NIH Director’s Pioneer AwardNIH has announced the 2011 competitions for the NIH Director’s Pioneer Awards and the NIH Director’s New Innovator Awards. These awards support exceptionally creative scientists who propose highly innovative—and often unconventional—approaches to major challenges in biomedical or behavioral research. Both programs are part of the NIH Common Fund and are managed by NIGMS.

The Pioneer Award provides $2.5 million in direct costs over 5 years and is open to scientists at U.S. institutions at any career level. The deadline for applying is September 13, 2010.

NIH Director’s New Innovator Award

The New Innovator Award provides $1.5 million in direct costs over 5 years and is designed for early stage investigators at U.S. institutions who have not yet obtained an NIH R01 or similar grant. Applications are due by September 20, 2010.

For more information about the programs and links to the requests for applications, see the Pioneer Award Web site and the New Innovator Award Web site.

A highlight of these programs is the annual symposium. This year’s symposium will take place near the NIH campus in Bethesda on September 30 and October 1, and it will include research talks by the second graduating class of Pioneer Award recipients. If you’re in the area, consider attending the symposium. It’s free, doesn’t require advance registration and also offers the opportunity to view poster presentations by many of the Pioneers and New Innovators. If you can’t attend, the symposium will be videocast live and archived at

New Funding Opportunity for Biologists to Collaborate on Structure Studies


PSI Logo

We have just issued a new “partnership” program announcement for researchers interested in a biological problem of significant scope to collaborate with structural biology researchers.

The announcement is a part of the PSI:Biology initiative, which will apply high-throughput structure determination to a broad range of biological problems. Successful applicants will partner with researchers within the PSI:Biology network.

Applicants should propose projects for which the determination of many protein structures will be important. The projects should also involve proteins amenable to high-throughput structure determination or targets that motivate new technology development for determining more difficult structures.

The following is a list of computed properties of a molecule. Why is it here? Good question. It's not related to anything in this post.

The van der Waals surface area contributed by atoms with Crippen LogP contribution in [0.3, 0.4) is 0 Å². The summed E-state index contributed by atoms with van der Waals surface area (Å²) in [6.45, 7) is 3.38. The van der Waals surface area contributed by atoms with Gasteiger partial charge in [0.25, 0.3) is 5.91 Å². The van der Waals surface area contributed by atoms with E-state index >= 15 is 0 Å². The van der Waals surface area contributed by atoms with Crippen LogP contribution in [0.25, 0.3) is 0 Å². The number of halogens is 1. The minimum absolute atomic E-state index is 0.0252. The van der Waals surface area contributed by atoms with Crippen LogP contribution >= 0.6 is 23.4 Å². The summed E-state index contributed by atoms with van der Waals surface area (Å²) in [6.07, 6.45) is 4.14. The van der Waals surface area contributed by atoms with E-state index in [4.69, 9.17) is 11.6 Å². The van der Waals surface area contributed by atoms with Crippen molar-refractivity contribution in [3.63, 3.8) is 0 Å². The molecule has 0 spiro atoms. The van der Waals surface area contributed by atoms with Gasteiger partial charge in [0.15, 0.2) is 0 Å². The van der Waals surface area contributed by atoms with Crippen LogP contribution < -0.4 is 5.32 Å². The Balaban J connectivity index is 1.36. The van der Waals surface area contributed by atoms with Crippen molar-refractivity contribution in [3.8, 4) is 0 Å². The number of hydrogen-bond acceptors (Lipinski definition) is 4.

New Funding Initiatives at the Interface of Physics and Biology


NIGMS has joined two other NIH institutes and the National Science Foundation in issuing new funding opportunity announcements at the interface of the life and physical sciences. These new interagency initiatives offer an excellent opportunity for biomedical scientists to partner with colleagues in physics, engineering and computation to conduct innovative research with important health implications.

The first new announcement, Transforming Biomedicine at the Interface of the Life and Physical Sciences, targets translational research. It encourages quantitative scientists to team up with biomedical scientists (and potentially a commercial partner) to propose innovative ways to translate technological advances and basic knowledge into important new or improved clinical applications.

The second announcement, New Biomedical Frontiers at the Interface of the Life and Physical Sciences, targets discovery research. By bridging these scientific disciplines, this program aims to support cutting-edge science that has the potential to open up entirely new avenues for biomedical studies. We strongly encourage applications with multiple PIs who represent the physical, computational or engineering and life or behavioral sciences.

Deadlines to apply for both opportunities are May 18, 2010, 2011 and 2012.

I encourage you to take a look at the announcements and identify the types of projects that the participating organizations are seeking based on their research missions. NIGMS, for example, will consider projects that encompass cell biology, biomolecular modeling, nanotechnology, genetics, developmental biology, pharmacology, physiology or biological chemistry.

If you have any questions about the programs, feel free to e-mail me.

Most NIGMS Recovery Act Funds Now Committed


Recovery Act Logo - Recovery.govAt this point in Fiscal Year 2010, we have committed nearly all of our Recovery Act funds. If you have not yet heard about the status of a supplement request, it’s very unlikely that we’ll be able to fund it.

As Jeremy Berg noted in an earlier post, we set a high priority on getting the funds out quickly, obligating approximately 90% of our allocation by the end of September 2009. We were able to fund about 40%
of the administrative supplement requests we received.

New NIH Director’s Initiative on Scientific Workforce Diversity


NIH recently announced the NIH Director’s Pathfinder Award to Promote Diversity in the Scientific Workforce, a new program under the American Recovery and Reinvestment Act that NIGMS will manage. The program is designed to foster new ways of thinking about initiatives related to scientific workforce diversity. Awards will empower exceptionally creative scientists to develop highly innovative, and possibly transformative, approaches to this complex challenge.

NIH expects to make approximately five awards, each up to $2 million in total costs over a 3-year period. Awardees must commit a substantial portion (generally 30% or more) of their research effort to the funded activities. Also note that letters of intent—which are encouraged but not required—are due by April 5 and that applications are due by May 4.

If you’d like more information, please e-mail Clif Poodry or call him
at 301-594-3900.